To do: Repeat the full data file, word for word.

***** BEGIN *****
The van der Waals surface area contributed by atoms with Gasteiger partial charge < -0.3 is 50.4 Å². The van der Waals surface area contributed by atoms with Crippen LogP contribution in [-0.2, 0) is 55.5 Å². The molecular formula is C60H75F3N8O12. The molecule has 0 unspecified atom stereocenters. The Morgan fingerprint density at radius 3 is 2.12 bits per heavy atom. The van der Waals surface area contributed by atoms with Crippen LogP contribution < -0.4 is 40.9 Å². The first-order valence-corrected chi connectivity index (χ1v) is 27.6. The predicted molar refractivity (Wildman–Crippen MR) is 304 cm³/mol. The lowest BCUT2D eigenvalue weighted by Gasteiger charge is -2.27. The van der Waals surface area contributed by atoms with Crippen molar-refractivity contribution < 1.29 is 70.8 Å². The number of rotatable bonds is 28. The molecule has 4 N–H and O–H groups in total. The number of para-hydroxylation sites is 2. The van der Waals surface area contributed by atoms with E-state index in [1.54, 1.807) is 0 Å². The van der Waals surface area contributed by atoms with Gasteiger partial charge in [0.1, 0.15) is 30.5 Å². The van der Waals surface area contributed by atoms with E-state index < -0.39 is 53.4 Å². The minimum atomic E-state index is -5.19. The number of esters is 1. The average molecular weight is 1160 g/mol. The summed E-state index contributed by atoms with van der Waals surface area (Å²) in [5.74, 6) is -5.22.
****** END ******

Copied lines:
The van der Waals surface area contributed by atoms with Gasteiger partial charge < -0.3 is 50.4 Å². The van der Waals surface area contributed by atoms with Crippen LogP contribution in [-0.2, 0) is 55.5 Å². The molecular formula is C60H75F3N8O12. The molecule has 0 unspecified atom stereocenters. The Morgan fingerprint density at radius 3 is 2.12 bits per heavy atom. The van der Waals surface area contributed by atoms with Crippen LogP contribution < -0.4 is 40.9 Å². The first-order valence-corrected chi connectivity index (χ1v) is 27.6. The predicted molar refractivity (Wildman–Crippen MR) is 304 cm³/mol. The lowest BCUT2D eigenvalue weighted by Gasteiger charge is -2.27. The van der Waals surface area contributed by atoms with Crippen molar-refractivity contribution < 1.29 is 70.8 Å². The number of rotatable bonds is 28. The molecule has 4 N–H and O–H groups in total. The number of para-hydroxylation sites is 2. The van der Waals surface area contributed by atoms with E-state index in [1.54, 1.807) is 0 Å². The van der Waals surface area contributed by atoms with Gasteiger partial charge in [0.1, 0.15) is 30.5 Å². The van der Waals surface area contributed by atoms with E-state index < -0.39 is 53.4 Å². The minimum atomic E-state index is -5.19. The number of esters is 1. The average molecular weight is 1160 g/mol. The summed E-state index contributed by atoms with van der Waals surface area (Å²) in [5.74, 6) is -5.22.